In this post, I show how long run predictive regressions like the ones studied in Fama and French (1988) or Campbell (2003) can be understood using the wave function, a second order partial differential equation, rather than sums of correlations as in Cochrane (2005). First, in Section 2 I introduce the idea of a long run regression and relate the coefficient of interest, , where is the horizon to the auto-correlation of the returns. The beta of a regression of the returns over the next periods on today’s returns is a weighted sum of auto-correlations, so long long run regressions are able to identify minute amounts of return predictability if this predictability is persistent. Then, in Section 3 I show how to model this same phenomenon using the wave function from statistical mechanics.
2. Long Run Regressions
What is a long run regression? Suppose that we are looking at annual data with years indexed by Fama and French (1988) then run the regression below where is the investment horizon:
This regression captures the relationship between the realized returns over the past year and the expected returns over the next years. A would mean that high returns in the past year would predict high returns over the next years and vice versa. I want to map this estimate into a formula composed of autocorrelations rather than just variances and covariances as I want to understand how varying the time horizon changes the estimate. To do this, I use results from Poterba and Summers (1988) who studied the variance ratio of returns at horizon . Suppose that returns are iid, then we can write:
Then, I know that I can relate the variance ratio to a weighted sum of auto-correlations as follows using the rules of variances of sums:
Given that the variance terms drop out, the variance ratio is essentially just a weighted sum of auto-correlations. The term (i.e., the weights) comes from the fact that there are of the period ahead auto-correlations, of the period ahead auto-correlations… I use the variable to capture the period ahead auto-correlation:
Now, using the fact the term is just the ratio a covariance and variance term, I can solve for as a sum of auto-correlations using the same method:
This formulation tells us that if returns are an auto-regressive process, then the long run regression coefficient is a sum of its auto-correlations at different horizons where the short horizon auto-correlations get the most weight.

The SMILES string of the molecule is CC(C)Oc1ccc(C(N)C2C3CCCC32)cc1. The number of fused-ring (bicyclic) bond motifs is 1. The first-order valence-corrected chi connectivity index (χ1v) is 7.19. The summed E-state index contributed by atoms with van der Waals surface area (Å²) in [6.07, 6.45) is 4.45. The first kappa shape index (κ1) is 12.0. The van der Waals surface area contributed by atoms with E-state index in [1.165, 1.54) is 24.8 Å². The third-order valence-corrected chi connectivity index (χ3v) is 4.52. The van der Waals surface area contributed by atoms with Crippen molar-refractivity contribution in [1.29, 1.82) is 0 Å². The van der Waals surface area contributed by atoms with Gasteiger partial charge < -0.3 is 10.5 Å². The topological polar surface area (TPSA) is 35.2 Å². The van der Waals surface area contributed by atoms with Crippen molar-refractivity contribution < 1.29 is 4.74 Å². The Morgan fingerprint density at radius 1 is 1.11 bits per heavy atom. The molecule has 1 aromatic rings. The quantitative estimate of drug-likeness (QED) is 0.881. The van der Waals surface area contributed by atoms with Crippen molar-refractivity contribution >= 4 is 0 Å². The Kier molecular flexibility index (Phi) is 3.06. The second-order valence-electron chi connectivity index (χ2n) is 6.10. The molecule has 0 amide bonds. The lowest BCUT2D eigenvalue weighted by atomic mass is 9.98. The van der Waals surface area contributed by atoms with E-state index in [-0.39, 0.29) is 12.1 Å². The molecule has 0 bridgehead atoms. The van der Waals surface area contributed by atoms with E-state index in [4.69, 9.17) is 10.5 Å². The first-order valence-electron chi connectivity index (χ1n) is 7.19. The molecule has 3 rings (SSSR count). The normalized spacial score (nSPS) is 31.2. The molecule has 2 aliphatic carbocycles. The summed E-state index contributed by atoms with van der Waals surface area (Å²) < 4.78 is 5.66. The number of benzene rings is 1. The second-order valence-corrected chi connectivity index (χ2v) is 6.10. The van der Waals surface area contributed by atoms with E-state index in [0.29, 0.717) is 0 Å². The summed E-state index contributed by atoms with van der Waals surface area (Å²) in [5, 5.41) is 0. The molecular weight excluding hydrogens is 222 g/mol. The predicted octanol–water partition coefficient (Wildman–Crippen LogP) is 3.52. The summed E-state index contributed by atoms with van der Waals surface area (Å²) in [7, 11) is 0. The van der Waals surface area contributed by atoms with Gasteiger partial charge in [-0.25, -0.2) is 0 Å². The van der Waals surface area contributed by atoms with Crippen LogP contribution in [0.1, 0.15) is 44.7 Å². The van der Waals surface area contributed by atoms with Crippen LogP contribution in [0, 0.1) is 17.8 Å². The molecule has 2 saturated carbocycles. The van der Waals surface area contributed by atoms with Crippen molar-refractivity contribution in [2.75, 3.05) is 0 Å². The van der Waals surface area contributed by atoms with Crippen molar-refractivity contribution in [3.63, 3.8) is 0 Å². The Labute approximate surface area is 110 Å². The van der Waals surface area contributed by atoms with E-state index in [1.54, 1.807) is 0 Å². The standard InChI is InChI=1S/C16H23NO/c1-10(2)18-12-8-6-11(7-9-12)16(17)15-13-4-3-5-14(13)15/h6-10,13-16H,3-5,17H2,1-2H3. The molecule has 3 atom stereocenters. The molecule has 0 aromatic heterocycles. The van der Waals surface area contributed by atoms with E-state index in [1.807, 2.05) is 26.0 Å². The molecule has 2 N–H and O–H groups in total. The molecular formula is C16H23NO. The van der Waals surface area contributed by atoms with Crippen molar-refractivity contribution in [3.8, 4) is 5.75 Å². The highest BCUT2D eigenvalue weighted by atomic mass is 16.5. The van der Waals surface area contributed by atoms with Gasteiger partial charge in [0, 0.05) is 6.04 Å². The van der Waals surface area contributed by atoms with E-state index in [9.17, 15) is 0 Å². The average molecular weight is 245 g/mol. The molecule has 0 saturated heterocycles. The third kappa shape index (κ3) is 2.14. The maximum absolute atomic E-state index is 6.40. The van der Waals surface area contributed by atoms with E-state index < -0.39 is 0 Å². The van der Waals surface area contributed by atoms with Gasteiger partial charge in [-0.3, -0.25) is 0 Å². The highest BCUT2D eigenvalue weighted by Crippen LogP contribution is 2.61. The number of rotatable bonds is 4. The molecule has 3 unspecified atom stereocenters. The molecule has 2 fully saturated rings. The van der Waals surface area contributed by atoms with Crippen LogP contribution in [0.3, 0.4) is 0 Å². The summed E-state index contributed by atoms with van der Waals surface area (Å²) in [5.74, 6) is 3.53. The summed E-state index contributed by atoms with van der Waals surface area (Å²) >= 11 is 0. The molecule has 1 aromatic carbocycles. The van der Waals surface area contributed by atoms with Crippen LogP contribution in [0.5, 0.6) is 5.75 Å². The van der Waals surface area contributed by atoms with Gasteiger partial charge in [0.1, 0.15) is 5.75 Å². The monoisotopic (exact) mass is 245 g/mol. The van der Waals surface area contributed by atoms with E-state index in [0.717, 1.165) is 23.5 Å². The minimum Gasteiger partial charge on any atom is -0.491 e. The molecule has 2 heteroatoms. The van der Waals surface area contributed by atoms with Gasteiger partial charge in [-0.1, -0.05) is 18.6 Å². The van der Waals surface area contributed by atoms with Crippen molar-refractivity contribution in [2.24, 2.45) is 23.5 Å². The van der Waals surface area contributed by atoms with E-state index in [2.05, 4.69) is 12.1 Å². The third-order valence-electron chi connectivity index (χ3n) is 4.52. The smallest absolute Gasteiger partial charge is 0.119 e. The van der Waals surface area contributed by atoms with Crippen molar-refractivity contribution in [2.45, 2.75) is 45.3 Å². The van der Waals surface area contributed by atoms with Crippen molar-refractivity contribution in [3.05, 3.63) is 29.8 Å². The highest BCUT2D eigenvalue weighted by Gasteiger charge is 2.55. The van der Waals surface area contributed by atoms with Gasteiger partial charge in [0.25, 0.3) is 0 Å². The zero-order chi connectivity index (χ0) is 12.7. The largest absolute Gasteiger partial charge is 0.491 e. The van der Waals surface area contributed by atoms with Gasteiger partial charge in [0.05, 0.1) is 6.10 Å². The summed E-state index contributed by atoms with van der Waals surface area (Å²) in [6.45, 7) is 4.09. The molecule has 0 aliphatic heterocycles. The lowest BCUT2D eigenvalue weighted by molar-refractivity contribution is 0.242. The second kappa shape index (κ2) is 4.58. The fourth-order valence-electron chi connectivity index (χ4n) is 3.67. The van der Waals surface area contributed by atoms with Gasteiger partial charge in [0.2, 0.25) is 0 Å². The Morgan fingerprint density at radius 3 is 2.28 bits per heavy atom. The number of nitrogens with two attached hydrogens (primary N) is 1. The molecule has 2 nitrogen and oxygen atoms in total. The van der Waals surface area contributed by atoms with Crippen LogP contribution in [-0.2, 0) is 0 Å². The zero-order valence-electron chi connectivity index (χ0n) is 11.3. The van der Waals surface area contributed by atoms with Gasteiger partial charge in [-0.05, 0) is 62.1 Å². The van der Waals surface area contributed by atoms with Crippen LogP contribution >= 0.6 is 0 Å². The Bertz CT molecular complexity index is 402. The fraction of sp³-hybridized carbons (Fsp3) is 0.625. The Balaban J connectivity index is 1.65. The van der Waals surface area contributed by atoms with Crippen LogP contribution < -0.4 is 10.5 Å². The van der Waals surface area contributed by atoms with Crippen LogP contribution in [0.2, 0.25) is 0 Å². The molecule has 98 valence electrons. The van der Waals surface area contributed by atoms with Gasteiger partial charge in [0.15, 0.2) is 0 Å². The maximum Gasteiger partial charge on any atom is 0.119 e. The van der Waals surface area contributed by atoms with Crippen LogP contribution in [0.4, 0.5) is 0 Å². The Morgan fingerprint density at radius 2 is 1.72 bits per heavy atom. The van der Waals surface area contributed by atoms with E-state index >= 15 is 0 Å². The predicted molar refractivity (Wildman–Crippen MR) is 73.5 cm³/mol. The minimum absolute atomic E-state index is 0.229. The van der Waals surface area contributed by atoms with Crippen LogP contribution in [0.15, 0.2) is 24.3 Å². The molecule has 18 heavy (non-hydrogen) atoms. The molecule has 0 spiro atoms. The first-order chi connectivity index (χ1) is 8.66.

3. The Wave Function
It turns out that we can model this same behavior using wave functions (i.e., a well chosen combination of sine and cosine functions) rather than auto-correlation coefficients. As suggestive evidence of why this approach might be plausible, consider Table 20.5 from Cochrane (2005) which finds that the predictability of log returns varies cyclically with the time horizon using annual data from 1926-1996 with coefficients ranging over the interval with a period of about cycle every years:
Using this new formulation is helpful as it makes clear how combinations of return processes vibrating at different frequencies might be added or subtracted from one another via an analogy to Fourier analysis. Waves lie in frequency space which is indexed by horizon and time . Instead of thinking about an auto-regression equation, consider the following second order differential equation:
This equation says that the acceleration of returns with respect to the time horizon (i.e., the rate at which returns are increasing with respect to how long you hold onto an asset) is equal to the acceleration of returns with respect to time (i.e., how quickly do the properties of the asset you are holding onto change with respect to time) scaled by a constant term . This constant term captures the mean reversion of the return process. Put differently, if you found an asset whose return was increasing at an increasing rate in the holding period, then you would want to hold onto that asset as long as possible. However, this wave equation says that the properties of the return are changing over time and the higher this acceleration of returns with respect to the time horizon, the faster the properties of the return have to be changing. The constant that regulates this relationship is —the rate at which asset properties change in order to maintain the standing wave.
To solve this partial differential equation, I perform the change of variables below:
This yields separate equations connected via a negative constant as dictated by the physical properties of the problem:
From college math courses (e.g., see Boas (2006) Ch: 13, Sec: 4.), we know that differential equations of this type are going to have solutions of a form of either or ; however, I know that has to be at as the property of no arbitrage dictates that I should never be able to earn excess returns without holding onto risk for some positive increment of time (…even if that increment is really small). Thus, I get the functional form:
This solution gives the dynamics of the short rate process process at each time horizon given an initial pluck of length at the horizon . Put differently, if you thought about attaching the return process of length to fixed end-points, then this solution relates where the short rate process at each and every horizon is, given any observation of the short rate process on the interval.
Thus, the predictive regression coefficient will be:
Note that for both the covariance and variance operators, any terms without a in them are constants. Thus, we can see again that the terms will drop out and we will get a sum of terms just as before.